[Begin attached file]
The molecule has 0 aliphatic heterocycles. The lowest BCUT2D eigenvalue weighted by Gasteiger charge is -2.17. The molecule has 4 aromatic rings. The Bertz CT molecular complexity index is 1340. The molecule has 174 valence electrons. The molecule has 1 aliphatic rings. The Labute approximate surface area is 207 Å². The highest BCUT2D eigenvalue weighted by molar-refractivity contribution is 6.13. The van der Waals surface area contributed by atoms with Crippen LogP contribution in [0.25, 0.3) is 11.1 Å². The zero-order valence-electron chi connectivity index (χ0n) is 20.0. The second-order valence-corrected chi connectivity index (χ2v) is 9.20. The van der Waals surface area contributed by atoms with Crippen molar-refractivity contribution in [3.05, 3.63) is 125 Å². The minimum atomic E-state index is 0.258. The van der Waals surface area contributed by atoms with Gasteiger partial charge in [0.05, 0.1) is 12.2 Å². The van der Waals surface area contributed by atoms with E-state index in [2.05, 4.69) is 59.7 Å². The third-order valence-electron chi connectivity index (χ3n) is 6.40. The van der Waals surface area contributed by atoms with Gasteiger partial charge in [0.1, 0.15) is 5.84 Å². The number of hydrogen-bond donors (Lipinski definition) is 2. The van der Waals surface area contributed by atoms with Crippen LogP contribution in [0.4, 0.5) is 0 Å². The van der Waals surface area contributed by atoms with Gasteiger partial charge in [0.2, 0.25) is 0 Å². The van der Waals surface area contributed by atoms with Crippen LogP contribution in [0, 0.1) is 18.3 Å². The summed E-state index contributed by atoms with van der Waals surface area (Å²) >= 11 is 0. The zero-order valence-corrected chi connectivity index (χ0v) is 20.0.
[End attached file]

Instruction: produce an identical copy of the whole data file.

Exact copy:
The molecule has 0 aliphatic heterocycles. The lowest BCUT2D eigenvalue weighted by Gasteiger charge is -2.17. The molecule has 4 aromatic rings. The Bertz CT molecular complexity index is 1340. The molecule has 174 valence electrons. The molecule has 1 aliphatic rings. The Labute approximate surface area is 207 Å². The highest BCUT2D eigenvalue weighted by molar-refractivity contribution is 6.13. The van der Waals surface area contributed by atoms with Crippen LogP contribution in [0.25, 0.3) is 11.1 Å². The zero-order valence-electron chi connectivity index (χ0n) is 20.0. The second-order valence-corrected chi connectivity index (χ2v) is 9.20. The van der Waals surface area contributed by atoms with Crippen molar-refractivity contribution in [3.05, 3.63) is 125 Å². The minimum atomic E-state index is 0.258. The van der Waals surface area contributed by atoms with Gasteiger partial charge in [0.05, 0.1) is 12.2 Å². The van der Waals surface area contributed by atoms with E-state index in [2.05, 4.69) is 59.7 Å². The third-order valence-electron chi connectivity index (χ3n) is 6.40. The van der Waals surface area contributed by atoms with Gasteiger partial charge in [0.1, 0.15) is 5.84 Å². The number of hydrogen-bond donors (Lipinski definition) is 2. The van der Waals surface area contributed by atoms with Crippen LogP contribution in [0.4, 0.5) is 0 Å². The van der Waals surface area contributed by atoms with Gasteiger partial charge in [0.2, 0.25) is 0 Å². The van der Waals surface area contributed by atoms with Crippen LogP contribution in [0, 0.1) is 18.3 Å². The summed E-state index contributed by atoms with van der Waals surface area (Å²) >= 11 is 0. The zero-order valence-corrected chi connectivity index (χ0v) is 20.0.